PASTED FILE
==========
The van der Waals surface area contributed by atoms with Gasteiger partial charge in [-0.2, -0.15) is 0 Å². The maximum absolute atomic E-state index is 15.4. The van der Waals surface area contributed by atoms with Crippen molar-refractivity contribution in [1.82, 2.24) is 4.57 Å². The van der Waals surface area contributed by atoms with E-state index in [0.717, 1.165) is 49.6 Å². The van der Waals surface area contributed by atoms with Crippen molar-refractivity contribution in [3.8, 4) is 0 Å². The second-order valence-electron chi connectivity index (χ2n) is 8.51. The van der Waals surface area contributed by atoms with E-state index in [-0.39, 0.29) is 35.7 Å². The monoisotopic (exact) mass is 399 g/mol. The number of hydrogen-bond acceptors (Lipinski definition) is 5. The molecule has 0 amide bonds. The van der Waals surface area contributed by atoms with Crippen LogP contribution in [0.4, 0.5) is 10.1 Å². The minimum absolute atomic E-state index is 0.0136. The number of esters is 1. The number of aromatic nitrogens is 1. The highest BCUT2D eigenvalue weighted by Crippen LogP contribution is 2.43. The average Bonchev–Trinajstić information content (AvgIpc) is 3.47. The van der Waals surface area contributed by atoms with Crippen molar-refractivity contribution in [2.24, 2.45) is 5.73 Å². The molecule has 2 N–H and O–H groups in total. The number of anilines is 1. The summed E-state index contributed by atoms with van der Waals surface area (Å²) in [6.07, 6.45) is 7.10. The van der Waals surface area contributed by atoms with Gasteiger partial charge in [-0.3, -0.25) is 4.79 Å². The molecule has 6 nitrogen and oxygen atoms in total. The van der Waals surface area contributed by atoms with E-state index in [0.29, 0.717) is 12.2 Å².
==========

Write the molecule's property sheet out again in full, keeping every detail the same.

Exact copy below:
The van der Waals surface area contributed by atoms with Gasteiger partial charge in [-0.2, -0.15) is 0 Å². The maximum absolute atomic E-state index is 15.4. The van der Waals surface area contributed by atoms with Crippen molar-refractivity contribution in [1.82, 2.24) is 4.57 Å². The van der Waals surface area contributed by atoms with E-state index in [0.717, 1.165) is 49.6 Å². The van der Waals surface area contributed by atoms with Crippen molar-refractivity contribution in [3.8, 4) is 0 Å². The second-order valence-electron chi connectivity index (χ2n) is 8.51. The van der Waals surface area contributed by atoms with E-state index in [-0.39, 0.29) is 35.7 Å². The monoisotopic (exact) mass is 399 g/mol. The number of hydrogen-bond acceptors (Lipinski definition) is 5. The molecule has 0 amide bonds. The van der Waals surface area contributed by atoms with Crippen LogP contribution in [0.4, 0.5) is 10.1 Å². The minimum absolute atomic E-state index is 0.0136. The number of esters is 1. The number of aromatic nitrogens is 1. The highest BCUT2D eigenvalue weighted by Crippen LogP contribution is 2.43. The average Bonchev–Trinajstić information content (AvgIpc) is 3.47. The van der Waals surface area contributed by atoms with Crippen molar-refractivity contribution in [2.24, 2.45) is 5.73 Å². The molecule has 2 N–H and O–H groups in total. The number of anilines is 1. The summed E-state index contributed by atoms with van der Waals surface area (Å²) in [6.07, 6.45) is 7.10. The van der Waals surface area contributed by atoms with Gasteiger partial charge in [-0.3, -0.25) is 4.79 Å². The molecule has 6 nitrogen and oxygen atoms in total. The van der Waals surface area contributed by atoms with E-state index in [0.29, 0.717) is 12.2 Å².